James Maxon's Reviews > The Neverending Story

The Neverending Story by Michael Ende
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My sixth grade teacher showed the movie “The Neverending Story” to the class one day, and ever since I maintained a personal fondness for it(and for the soundtrack).

Many years later, my mother found this story in book format. At first I didn’t want any part of it; I thought the book could never be as good as the movie, but my mother kept on insisting, so I finally broke down and read it. Let me just say that this was the beginning of my love for [German author] Michael Ende’s writings (who sadly passed away in 1995).

Not only was the book much better, it was longer, too. The first movie barely covered the first half of the book, and even though there were two other movies made, an attempt at a cartoon, and a TV series for younger children, they did not do the story justice.

It's interesting to note that Michael Ende hated the movie. He unknowingly lost film rights when he signed a contract for the book, and so he didn't have any say with how they produced it. After seeing how different the book truly is, I understand Ende's criticism, but had it not been for the movie, I'd have never known about the book. So I 'm happy with both.

Story overview: (### spoilers ###)

A chubby boy (unlike in the movie)—named Bastian—wanders into a small antique bookstore where he meets the mysterious owner. Bastian sees a book called “The Neverending Story,” which the man insists is not for sale (and not for him), but a strong yearning to read forces Bastian’s hand and he takes the book home.

Bastian reads of the adventures of Atreyu (also incorrectly depicted in the movie as he has green skin), who searches to find an answer to this “Nothing” that is destroying the land of Fantastica (Fantasia in the film). During his quest, Atreyu meets many interesting characters and eventually finds that the answer to their problem has to do with a human child, who needs to give the Childlike Empress a new name. To his astonishment, Bastian finds that this child is actually him, but he realizes this too late and the world of Fantastica dies.

Bastian, now physically removed from the real word, becomes a part of a new Fantastica. His duty is to make wishes, and in doing so he forms this new world (including turning himself from a chubby little boy into a studly hero, nice!). However, the power starts to go to his head and he finds himself up against his friend, Atreyu, who tries to keep Bastian from taking the crown of the Emperor herself.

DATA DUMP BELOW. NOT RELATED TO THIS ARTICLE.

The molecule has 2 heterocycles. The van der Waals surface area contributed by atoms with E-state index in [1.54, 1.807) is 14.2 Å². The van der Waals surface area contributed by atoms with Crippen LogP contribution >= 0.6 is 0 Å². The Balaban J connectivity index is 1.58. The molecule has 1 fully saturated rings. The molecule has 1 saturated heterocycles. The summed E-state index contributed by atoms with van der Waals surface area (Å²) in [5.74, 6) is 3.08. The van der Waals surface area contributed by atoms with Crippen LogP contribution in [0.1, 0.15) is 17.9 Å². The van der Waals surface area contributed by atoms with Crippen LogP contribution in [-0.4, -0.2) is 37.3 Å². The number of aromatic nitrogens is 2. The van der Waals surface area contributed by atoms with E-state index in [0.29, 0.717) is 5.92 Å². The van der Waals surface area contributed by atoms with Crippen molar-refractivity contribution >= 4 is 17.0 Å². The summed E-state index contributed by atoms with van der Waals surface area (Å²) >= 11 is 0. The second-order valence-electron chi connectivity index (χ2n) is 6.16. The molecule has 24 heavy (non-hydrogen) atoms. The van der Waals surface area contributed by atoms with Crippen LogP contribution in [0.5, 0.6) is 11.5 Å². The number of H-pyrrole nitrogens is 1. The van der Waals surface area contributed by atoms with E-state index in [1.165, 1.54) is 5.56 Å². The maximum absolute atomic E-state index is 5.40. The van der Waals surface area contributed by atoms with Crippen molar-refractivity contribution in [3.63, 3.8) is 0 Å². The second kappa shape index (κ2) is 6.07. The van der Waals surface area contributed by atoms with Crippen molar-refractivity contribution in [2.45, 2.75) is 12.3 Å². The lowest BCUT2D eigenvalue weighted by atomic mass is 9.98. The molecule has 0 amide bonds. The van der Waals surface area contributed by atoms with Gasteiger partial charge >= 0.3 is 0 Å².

After a long and hard road, Bastian starts to see his folly and realizes that every time he makes a new wish an old memory from his real life disappears. In an attempt to save himself, he quests to find a way to return to the human world.

My thoughts:

This is one of my favorite stories of all-time. I have read it many times, and plan to read it several more; I get something new out of it at each reading, not to mention I love being reminded of the many things that I truly enjoyed—particularly the Desert of Colors. Also, the story is full of symbolism regarding the human condition, and it offers great opportunities for thought and reflection.

Things to consider:

I would say that this book is good for girls and boys starting around the age of eight. Of course, it’s also great for a much older audience too, as Ende said, “[my books are] for any child between 80 and 8 years.” I would warn that there are moments which may be considered too scary for younger children—including elements of sadness (like when Atreyu lost his horse to the swamps of sadness).

Opportunities for discussion:

We need to keep a balance between the real world and the creative world; do not get so caught up in life that your need for imagination and creative becomes lost, but don’t become so obsessed over it that you disconnect from real life.
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Reading Progress

June 16, 2011 – Shelved
May 14, 2013 – Started Reading
June 1, 2013 –
60.0%
June 24, 2013 –
80.0%
July 8, 2013 – Finished Reading
April 22, 2014 – Shelved as: favorites-shelf
June 28, 2020 – Shelved as: to-read

Comments Showing 1-1 of 1 (1 new)

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message 1: by Helmut (new)

Helmut Wagabi I am currently reading Charles Dickens' Great Expectations, and really enjoying it. The young Pip seems to be an object of contempt wherever he goes. He is seen as a burden by his no nonsense sister, Mrs. Joe Gargery, and is also looked at with a lot of contempt at Miss Havisham's place.


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